Opportunities to change clinical practice by combining new drugs with radiotherapy workshop, September 2015
- This workshop, organised by Ricky Sharma, Ruth Plummer, Ozlem Ataman and Stephen Kelly (all WS2), is a follow-up to last year’s Route to Registration in Radiotherapy workshop. The aim this year is to develop consensus statements on how best to increase the number of novel agents being registered in combination with radiotherapy, to be published in Nature Reviews Clinical Oncology. The 40 attendees included clinicians, academics, and industrial, patient and regulatory representatives.
- The morning started with some examples of successful combinations, but also highlighted recent high profile negative results and the need for improvements in trial design and engagement with industry. Delegates then worked in small groups on eight different components of the position paper, rotating to a different topic every 15 minutes. The ideas were fed back to the wider group by each group’s facilitator after lunch, followed by an overview of CTRad from Anthony Chalmers and a talk from Daniel O’Connor, an Expert Medical Assessor, on the perspective from the Medicines and Healthcare products Regulatory Agency (MHRA).
- In the next few months, the workshop organisers will work with delegates to finalise the text of the consensus statements and anticipate publishing the position paper in Q1 2016. A workshop report will be available on the CTRad website shortly.
- A key message from the day was that academia and pharma will work together to accelerate progress in this field, actively engaging with regulatory agencies.
- Many delegates thought working in the small groups on 15-minute rotations were quite intensive, nevertheless a very productive and fruitful experience. There was plenty of time for networking and delegates enjoyed the chance to contribute to an important position paper.
- If you have ideas for drug-radiation combinations projects, or you would like to offer expertise and/or facilities, you can contact the Radiation-Drug Combinations Consortium (RaDCom) project manager Julie Stock (firstname.lastname@example.org), or find out more on the CTRad website: ctrad.ncri.org.uk/research-support/radiation-drug-combinations-radcom
Consumer members’ proton beam therapy education day, August 2015
- CTRad consumers had a fabulous education day at the Christie Hospital in Manchester, specifically to learn about proton beam therapy (PBT). The day was also attended by an NCRI Clinical Studies Group consumer member and a lay representative from the Royal College of Radiologists (RCR), and four members of the NCRI Executive.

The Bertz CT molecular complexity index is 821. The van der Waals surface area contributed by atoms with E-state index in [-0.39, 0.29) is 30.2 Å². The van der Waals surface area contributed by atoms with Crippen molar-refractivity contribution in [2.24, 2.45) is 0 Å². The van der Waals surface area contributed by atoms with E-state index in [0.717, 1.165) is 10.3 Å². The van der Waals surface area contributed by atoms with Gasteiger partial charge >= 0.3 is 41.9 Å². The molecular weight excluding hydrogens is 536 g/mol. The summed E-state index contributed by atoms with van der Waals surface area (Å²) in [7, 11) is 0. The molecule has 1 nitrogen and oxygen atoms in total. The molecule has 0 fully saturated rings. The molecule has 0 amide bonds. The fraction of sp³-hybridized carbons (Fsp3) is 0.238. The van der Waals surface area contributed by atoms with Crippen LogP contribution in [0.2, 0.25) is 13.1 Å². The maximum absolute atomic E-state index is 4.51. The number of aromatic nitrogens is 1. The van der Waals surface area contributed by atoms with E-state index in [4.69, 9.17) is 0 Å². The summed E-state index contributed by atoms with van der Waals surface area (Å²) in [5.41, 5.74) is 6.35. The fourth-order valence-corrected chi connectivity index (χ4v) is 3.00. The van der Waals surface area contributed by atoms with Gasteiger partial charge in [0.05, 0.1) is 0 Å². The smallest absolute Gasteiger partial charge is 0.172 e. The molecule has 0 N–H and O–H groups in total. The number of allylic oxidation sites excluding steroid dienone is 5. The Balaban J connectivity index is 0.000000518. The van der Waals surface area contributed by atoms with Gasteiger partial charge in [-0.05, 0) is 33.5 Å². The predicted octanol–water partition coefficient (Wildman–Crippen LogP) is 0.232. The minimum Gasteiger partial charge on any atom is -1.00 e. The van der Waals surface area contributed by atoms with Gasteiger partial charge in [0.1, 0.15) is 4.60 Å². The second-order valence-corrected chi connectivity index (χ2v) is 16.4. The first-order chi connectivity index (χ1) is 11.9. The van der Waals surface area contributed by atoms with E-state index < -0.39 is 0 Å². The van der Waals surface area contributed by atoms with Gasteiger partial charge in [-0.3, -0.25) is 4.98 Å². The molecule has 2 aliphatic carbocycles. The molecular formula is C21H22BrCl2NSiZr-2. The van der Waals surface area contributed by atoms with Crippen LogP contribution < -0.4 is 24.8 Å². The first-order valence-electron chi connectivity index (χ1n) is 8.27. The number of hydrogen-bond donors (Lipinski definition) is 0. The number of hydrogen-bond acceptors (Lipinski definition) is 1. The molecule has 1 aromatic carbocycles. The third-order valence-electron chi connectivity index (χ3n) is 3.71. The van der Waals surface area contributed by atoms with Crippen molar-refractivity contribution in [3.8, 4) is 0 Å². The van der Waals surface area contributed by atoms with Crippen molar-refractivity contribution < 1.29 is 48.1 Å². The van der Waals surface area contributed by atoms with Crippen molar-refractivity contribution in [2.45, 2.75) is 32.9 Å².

- The aim of the day was to help attendees, mainly consumer members, understand the concepts of this emerging therapy so that they can effectively participate and contribute in upcoming research agenda discussions as part of CTRad.
- The day started with Ed Smith presenting details of the planned PBT service that will be delivered within a networked NHS, the patient pathway, and current and potential clinical applications and late effects of the treatment. Ran Mackay (WS4) then provided a perspective from medical physics, explaining the concepts of PBT treatment comparing it with routine radiotherapy. Throughout the day Karen Kirkby (WS4) chaired short discussions to help answer attendees’ questions.
- After lunch, there was a tour of the PBT construction site, and attendees met with the site manager who showed a short video illustrating the building work advancing from week to week though to 2018 when the building will come into service. The day drew to a close with a talk by Alan McWilliams about magnetic resonance linear accelerators (MR-Linac) technology which is coming to the UK soon.
- All the attendees found the day extremely useful and interesting. They are very grateful for the speakers giving up their time to talk to and meet with the group.
- If you need more information about incorporating consumer involvement in your work, you can find out more from the CTRad website: ctrad.ncri.org.uk/research-support/patient-andpublic-involvement.
STFC Global Challenge Network+ in Advanced Radiotherapy
- A new Global Challenge Network+ in Advanced Radiotherapy has been funded by the Science and Technology Facilities Council (STFC). Led by Karen Kirkby (WS4), this new Network brings together the STFC community with the radiotherapy community in synergy with CTRad.
- The aim of this Network is to foster and develop multidisciplinary working to bring science to bear on challenges in radiotherapy. The Network will approach this through: identifying future grand challenge ideas through a series of town meetings, using sandpit workshops to stimulate and pump-prime collaborative research, and training the next generation of researchers by funding a number of cross-disciplinary PhD opportunities.
- This new Network will build on and make use of STFC’s current resources and expertise such as areas in particle physics and accelerator science, to develop more healthcare solutions and industrial applications, and to contribute to a coordinated national radiotherapy research agenda. Through our members involved in the Network, CTRad will work closely with the Network in all its facets, including to provide links to people with appropriate expertise.